] improved the mechanical properties of the H13 powders through laser cladding and the post-cladding heat treatment. In addition, Telasang et al. investigated the cause through the observation of changes in the microstructural properties and the residual stress. They reported that the mechanical properties changed according to the volume fraction of carbide as the martensite or the residual austenite phase-transformed to pearlite/bainite through the post-cladding heat treatment. Park et al. [10
] examined the effect of the heat treatment on the properties of the tool steels (H13 and D2) that are deposited via the DED process. According to their study, the hardness of the deposited H13 decreased after the heat treatment, but the hardness of the deposited D2 increased after the heat treatment. Moreover, the microstructure of the deposited D2 steel after the heat treatment consisted of fine carbides of tempered martensite; the microstructures of the bulk material D2 and the deposited layer showed differences. Sun et al. [11
] used laser cladding for repairing the damaged part in accordance with AISI 4340 and they applied the post-heat-treatment process to maintain or improve the fatigue characteristics, which improved the tensile property and the fatigue life. In addition, Lourenço et al. [12
] deposited the AerMet®
100 powder on a substrate of the same material and observed the fatigue life after post-heat treatment, which was not effective for improving the fatigue life after deposition. Jo et al. [13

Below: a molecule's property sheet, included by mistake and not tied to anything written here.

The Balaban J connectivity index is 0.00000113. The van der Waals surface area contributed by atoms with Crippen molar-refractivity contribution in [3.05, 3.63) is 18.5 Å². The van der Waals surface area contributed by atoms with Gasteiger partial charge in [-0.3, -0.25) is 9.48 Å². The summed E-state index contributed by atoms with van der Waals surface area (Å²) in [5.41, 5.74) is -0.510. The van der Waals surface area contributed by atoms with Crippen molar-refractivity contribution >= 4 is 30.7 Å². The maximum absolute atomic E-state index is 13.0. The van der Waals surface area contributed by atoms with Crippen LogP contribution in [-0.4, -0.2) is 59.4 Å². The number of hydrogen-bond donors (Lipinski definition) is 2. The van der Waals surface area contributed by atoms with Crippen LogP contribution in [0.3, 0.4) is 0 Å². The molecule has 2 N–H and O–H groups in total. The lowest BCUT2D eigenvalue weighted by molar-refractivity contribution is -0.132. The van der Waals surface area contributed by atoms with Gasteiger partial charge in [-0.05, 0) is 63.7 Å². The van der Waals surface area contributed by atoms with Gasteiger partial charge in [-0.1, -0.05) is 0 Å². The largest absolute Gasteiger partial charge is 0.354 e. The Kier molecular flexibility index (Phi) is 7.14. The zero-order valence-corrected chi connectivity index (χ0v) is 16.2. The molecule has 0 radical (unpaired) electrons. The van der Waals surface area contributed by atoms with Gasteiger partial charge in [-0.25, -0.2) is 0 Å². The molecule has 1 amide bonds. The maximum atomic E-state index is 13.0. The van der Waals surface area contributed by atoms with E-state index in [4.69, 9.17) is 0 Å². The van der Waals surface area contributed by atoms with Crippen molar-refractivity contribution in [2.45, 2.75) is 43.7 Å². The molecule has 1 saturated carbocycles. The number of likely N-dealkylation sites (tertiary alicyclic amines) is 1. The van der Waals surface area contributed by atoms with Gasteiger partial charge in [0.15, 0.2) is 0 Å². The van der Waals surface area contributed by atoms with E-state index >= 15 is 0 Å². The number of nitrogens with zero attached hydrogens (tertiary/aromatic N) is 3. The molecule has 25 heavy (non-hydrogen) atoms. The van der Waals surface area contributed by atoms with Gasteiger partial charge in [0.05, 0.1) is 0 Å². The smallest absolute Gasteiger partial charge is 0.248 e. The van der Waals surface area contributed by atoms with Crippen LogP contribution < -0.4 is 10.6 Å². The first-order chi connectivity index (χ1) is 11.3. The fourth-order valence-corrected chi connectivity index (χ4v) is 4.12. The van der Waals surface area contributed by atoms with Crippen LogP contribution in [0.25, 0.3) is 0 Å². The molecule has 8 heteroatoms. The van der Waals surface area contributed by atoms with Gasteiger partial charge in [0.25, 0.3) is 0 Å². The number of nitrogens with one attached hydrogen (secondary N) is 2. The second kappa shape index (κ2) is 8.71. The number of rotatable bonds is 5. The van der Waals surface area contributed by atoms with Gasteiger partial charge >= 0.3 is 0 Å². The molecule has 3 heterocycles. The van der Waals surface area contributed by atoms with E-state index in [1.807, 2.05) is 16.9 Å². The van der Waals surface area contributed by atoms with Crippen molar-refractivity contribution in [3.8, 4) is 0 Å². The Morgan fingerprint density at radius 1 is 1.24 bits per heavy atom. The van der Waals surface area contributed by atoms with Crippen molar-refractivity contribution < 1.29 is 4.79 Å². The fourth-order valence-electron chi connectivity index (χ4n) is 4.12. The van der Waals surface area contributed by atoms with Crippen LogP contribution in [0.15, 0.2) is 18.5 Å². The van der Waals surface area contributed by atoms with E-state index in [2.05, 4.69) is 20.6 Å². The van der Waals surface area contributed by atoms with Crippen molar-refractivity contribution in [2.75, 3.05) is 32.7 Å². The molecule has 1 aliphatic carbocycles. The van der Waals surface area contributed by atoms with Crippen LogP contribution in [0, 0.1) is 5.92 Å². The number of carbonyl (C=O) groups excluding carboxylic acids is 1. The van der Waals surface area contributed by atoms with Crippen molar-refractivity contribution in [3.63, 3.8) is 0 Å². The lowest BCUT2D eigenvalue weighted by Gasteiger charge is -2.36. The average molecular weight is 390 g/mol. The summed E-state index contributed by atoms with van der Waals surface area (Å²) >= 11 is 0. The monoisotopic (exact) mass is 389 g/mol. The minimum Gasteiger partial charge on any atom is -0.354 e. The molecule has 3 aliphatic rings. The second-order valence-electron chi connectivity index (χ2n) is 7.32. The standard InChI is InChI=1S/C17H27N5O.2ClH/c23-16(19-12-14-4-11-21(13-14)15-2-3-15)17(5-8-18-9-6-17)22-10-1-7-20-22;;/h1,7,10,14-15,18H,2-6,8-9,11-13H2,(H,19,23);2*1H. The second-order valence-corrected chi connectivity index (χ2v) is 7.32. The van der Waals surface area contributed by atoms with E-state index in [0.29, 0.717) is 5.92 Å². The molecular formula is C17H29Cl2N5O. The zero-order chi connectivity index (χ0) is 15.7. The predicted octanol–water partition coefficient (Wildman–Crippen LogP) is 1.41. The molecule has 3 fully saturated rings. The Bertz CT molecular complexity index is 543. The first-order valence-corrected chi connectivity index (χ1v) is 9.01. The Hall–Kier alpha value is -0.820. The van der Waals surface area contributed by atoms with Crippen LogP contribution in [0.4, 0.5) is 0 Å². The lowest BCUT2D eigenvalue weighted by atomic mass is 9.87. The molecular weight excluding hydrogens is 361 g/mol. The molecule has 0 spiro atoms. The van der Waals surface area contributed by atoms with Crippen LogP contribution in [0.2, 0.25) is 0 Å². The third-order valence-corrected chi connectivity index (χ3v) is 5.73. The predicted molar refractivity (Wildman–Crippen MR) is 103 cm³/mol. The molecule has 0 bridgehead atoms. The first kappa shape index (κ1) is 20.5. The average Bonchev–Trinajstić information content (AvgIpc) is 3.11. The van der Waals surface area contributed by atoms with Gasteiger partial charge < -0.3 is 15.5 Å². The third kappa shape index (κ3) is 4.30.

] reported that this method, based on multi-layer cladding with a combination of functional metal powders, increased the tool steel life.
Most of the abovementioned studies used laser cladding and they aimed to improve the mechanical properties (e.g., hardness, wear resistance, fatigue life) through the post-heat-treatment process. Furthermore, by treating the laser melting state as hardened tissue, they focused on the changes in the microstructure of the tool steel that is post-treated with tempering only. Thus far, little research has been conducted on manufacturing M4 powder multi-layers via laser deposition and applying them to the post-heat-treatment process. Almost no studies have focused on the effect of quenching processes, including tempering the M4 tool steel that is deposited on a conventional die steel (D2). Moreover, tool steels that are used in high-hardness cold presses require a high toughness in addition to a high hardness and wear resistance, and the durability (i.e., hardness, wear behavior, and toughness) of the tool steels deposited through DED should be evaluated; however, no study in this regard has been conducted.
Therefore, our study focused on the mechanical properties of the tool steel required for the hardfacing of cold press dies (e.g., a press die of UHSS). This study also investigated the changes in the mechanical properties that are caused by different heat treatment conditions that are applied after depositing the M4 powders using DED technology. Hence, AISI M4 powders were deposited on an AISI D2 substrate through preheating, and a specimen for evaluating the impact toughness was fabricated through the post-heat treatment. The toughness changes that were incorporated via post-heat treatment were evaluated using the Charpy impact test, and the hardness and the microstructure of the deposited layer were also examined.